Construction permits increase 238%
West Crete Journal, February 2007

In a bid to halt illegal building (and of course raise money for the government), construction permits have been increased from €44 to €105 per square metre, as of 20 February 2007.

Although startling in arithmetic terms, it means that the cost of an average 100 square metre house will increase by around €6,100 - thankfully minimal compared to the average build cost of €120,000: about 5% more.

The government will allocate 5% of the permit fees to fund council inspection teams, which will inspect each building at three stages, with the powers to stop construction if it does not comply with the permit. Another percentage (unknown) is earmarked for the creation of a GPS-based Land Registry.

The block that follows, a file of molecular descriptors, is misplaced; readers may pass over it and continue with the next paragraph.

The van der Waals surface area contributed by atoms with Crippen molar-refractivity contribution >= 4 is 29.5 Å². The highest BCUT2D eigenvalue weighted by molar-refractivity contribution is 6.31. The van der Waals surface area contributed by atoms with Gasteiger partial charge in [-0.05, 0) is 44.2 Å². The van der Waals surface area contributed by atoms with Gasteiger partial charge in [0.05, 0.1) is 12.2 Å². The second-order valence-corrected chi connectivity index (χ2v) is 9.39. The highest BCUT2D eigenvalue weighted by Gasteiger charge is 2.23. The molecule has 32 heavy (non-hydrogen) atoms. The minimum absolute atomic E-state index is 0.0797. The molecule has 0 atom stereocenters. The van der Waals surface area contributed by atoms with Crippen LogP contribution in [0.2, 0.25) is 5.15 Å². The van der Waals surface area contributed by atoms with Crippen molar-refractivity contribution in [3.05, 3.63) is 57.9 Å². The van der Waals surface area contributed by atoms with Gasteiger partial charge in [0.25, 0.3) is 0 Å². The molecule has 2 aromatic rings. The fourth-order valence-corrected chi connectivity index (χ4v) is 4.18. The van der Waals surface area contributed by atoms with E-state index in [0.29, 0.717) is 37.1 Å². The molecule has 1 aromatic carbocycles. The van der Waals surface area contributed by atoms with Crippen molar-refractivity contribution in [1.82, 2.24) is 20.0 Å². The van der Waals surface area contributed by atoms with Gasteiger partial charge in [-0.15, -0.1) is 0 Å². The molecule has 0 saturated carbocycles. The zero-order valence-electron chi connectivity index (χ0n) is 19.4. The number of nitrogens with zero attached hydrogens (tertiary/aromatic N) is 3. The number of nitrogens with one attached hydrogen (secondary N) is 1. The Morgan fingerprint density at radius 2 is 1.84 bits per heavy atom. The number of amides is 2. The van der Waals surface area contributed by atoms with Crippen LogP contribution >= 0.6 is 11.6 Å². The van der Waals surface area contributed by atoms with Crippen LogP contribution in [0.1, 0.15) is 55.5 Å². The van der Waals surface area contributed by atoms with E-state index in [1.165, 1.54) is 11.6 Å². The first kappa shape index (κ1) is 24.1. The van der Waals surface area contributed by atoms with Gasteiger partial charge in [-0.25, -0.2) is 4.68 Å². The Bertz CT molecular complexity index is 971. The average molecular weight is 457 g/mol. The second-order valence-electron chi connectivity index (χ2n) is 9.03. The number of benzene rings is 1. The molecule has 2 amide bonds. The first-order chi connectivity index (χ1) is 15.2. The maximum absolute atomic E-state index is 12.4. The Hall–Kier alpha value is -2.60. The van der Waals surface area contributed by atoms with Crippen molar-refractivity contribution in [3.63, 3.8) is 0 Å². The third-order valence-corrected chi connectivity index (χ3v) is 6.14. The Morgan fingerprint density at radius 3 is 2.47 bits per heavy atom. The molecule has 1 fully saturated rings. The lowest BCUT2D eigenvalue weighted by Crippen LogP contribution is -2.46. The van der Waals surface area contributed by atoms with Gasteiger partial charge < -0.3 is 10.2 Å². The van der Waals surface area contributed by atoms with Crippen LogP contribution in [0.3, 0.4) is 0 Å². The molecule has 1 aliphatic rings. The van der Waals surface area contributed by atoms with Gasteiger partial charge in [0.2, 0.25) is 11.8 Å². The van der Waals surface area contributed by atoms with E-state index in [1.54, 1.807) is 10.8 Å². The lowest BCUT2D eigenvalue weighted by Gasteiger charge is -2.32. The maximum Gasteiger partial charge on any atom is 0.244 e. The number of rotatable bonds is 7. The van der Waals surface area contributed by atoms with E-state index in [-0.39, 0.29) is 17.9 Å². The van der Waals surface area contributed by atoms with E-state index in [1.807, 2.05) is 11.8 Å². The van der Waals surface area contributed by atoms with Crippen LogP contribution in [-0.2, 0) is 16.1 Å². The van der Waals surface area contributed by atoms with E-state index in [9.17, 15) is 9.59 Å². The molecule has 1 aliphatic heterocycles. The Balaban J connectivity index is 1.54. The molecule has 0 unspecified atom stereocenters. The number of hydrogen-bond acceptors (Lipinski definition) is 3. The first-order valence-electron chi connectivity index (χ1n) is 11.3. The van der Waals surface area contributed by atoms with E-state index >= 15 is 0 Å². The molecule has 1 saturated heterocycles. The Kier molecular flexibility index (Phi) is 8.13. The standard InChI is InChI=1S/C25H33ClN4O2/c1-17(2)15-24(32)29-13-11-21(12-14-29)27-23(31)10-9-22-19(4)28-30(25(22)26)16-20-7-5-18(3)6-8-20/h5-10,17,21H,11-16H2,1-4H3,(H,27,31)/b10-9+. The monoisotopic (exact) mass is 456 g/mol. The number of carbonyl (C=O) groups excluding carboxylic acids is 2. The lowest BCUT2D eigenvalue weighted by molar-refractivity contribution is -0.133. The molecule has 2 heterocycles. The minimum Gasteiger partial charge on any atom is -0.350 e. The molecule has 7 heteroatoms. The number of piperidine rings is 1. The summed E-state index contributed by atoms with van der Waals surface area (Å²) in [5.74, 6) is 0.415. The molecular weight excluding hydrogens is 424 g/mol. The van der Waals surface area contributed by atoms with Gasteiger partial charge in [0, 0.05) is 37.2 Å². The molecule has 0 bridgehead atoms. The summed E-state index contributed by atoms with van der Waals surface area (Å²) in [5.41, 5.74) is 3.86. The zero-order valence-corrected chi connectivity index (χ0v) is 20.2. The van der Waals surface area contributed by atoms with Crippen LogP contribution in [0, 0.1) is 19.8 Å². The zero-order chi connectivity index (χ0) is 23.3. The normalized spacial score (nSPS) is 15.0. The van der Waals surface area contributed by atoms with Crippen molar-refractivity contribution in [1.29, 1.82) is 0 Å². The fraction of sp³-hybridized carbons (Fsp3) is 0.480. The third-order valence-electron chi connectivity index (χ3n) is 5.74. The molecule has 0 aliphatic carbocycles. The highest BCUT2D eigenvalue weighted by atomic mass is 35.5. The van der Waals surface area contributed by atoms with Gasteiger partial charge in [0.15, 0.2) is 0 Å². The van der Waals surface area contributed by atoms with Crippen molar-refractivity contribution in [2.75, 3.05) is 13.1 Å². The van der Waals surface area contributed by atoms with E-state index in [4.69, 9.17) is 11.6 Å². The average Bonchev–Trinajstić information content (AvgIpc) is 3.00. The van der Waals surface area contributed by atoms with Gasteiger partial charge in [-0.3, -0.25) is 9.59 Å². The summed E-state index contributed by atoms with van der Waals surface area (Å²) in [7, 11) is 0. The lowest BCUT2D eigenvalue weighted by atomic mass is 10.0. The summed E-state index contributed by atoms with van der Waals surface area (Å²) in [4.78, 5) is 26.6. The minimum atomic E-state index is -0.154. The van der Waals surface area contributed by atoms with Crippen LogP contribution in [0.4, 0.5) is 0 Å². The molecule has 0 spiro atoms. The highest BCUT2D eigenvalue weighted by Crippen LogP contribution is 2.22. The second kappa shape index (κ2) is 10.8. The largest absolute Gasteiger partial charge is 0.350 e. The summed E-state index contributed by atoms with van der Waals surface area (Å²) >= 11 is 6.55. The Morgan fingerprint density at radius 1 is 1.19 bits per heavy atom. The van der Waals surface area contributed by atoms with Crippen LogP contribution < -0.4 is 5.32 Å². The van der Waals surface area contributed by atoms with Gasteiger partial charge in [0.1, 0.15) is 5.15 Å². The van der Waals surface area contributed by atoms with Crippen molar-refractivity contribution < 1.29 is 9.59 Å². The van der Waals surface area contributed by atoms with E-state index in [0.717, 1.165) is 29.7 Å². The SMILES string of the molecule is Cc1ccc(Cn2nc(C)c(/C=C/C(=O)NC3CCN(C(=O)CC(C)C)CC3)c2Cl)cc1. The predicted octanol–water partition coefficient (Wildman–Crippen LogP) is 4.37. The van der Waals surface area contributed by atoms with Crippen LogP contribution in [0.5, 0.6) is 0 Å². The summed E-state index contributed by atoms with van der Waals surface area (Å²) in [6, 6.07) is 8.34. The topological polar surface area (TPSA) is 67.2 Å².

In addition, to stop the current practise of converting "covered areas" such as tiled pergolas, covered verandahs, basements, etc., into habitable rooms after connection of electricity, these will be counted towards the maximum allowed building area (usually 200 or 400 square metres).

In a move designed to speed up the planning process, construction permits will have to be issued within 40 days of application, otherwise the applicant can take the council to an appeal tribunal.

Our comments: (a) this could be the best thing that's ever happened to Greek property planning law; (b) this is open to central government / large developer abuse.

So in the next few months, let us assess whether:

- the extra construction permit funds raised by central government find their way to local councils;

- those councils allocate extra staff to form inspection teams, and can meet the 40-day turn-round period;

- speedy and efficient tribunals are created to hear planning appeals within a reasonable time;

- council inspectors are impartial when dealing with large developers.

Only time will tell.